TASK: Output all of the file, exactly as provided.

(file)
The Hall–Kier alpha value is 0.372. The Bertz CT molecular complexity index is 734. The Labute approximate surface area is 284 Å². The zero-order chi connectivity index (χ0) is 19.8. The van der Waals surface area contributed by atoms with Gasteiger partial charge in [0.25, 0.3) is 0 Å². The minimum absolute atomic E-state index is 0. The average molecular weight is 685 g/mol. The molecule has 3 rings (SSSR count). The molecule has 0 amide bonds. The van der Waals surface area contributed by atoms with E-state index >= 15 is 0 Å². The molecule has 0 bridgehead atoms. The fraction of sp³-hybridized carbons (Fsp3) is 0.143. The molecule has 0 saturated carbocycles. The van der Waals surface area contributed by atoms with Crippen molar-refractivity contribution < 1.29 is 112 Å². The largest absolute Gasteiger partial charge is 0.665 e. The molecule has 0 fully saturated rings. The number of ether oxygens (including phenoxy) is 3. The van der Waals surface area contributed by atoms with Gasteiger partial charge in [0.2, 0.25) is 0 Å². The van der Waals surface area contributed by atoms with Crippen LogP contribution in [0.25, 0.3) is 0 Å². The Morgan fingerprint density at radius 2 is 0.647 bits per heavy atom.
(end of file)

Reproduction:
The Hall–Kier alpha value is 0.372. The Bertz CT molecular complexity index is 734. The Labute approximate surface area is 284 Å². The zero-order chi connectivity index (χ0) is 19.8. The van der Waals surface area contributed by atoms with Gasteiger partial charge in [0.25, 0.3) is 0 Å². The minimum absolute atomic E-state index is 0. The average molecular weight is 685 g/mol. The molecule has 3 rings (SSSR count). The molecule has 0 amide bonds. The van der Waals surface area contributed by atoms with E-state index >= 15 is 0 Å². The molecule has 0 bridgehead atoms. The fraction of sp³-hybridized carbons (Fsp3) is 0.143. The molecule has 0 saturated carbocycles. The van der Waals surface area contributed by atoms with Crippen molar-refractivity contribution < 1.29 is 112 Å². The largest absolute Gasteiger partial charge is 0.665 e. The molecule has 0 fully saturated rings. The number of ether oxygens (including phenoxy) is 3. The van der Waals surface area contributed by atoms with Gasteiger partial charge in [0.2, 0.25) is 0 Å². The van der Waals surface area contributed by atoms with Crippen LogP contribution in [0.25, 0.3) is 0 Å². The Morgan fingerprint density at radius 2 is 0.647 bits per heavy atom.